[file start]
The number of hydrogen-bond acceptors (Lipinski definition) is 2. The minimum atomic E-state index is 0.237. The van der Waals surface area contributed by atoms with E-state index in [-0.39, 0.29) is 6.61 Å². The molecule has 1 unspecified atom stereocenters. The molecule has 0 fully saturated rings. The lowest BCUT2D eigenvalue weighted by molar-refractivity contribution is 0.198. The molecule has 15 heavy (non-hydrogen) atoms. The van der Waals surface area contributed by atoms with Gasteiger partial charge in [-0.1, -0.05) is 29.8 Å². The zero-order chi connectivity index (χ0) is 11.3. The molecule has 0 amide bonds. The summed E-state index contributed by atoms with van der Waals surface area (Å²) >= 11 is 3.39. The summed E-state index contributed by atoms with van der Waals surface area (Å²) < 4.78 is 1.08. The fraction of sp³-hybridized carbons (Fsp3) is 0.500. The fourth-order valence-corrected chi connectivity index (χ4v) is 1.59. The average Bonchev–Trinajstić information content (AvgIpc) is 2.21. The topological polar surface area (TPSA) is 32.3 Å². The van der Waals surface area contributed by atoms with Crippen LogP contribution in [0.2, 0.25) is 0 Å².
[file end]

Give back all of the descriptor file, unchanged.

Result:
The number of hydrogen-bond acceptors (Lipinski definition) is 2. The minimum atomic E-state index is 0.237. The van der Waals surface area contributed by atoms with E-state index in [-0.39, 0.29) is 6.61 Å². The molecule has 1 unspecified atom stereocenters. The molecule has 0 fully saturated rings. The lowest BCUT2D eigenvalue weighted by molar-refractivity contribution is 0.198. The molecule has 15 heavy (non-hydrogen) atoms. The van der Waals surface area contributed by atoms with Gasteiger partial charge in [-0.1, -0.05) is 29.8 Å². The zero-order chi connectivity index (χ0) is 11.3. The molecule has 0 amide bonds. The summed E-state index contributed by atoms with van der Waals surface area (Å²) >= 11 is 3.39. The summed E-state index contributed by atoms with van der Waals surface area (Å²) < 4.78 is 1.08. The fraction of sp³-hybridized carbons (Fsp3) is 0.500. The fourth-order valence-corrected chi connectivity index (χ4v) is 1.59. The average Bonchev–Trinajstić information content (AvgIpc) is 2.21. The topological polar surface area (TPSA) is 32.3 Å². The van der Waals surface area contributed by atoms with Crippen LogP contribution in [0.2, 0.25) is 0 Å².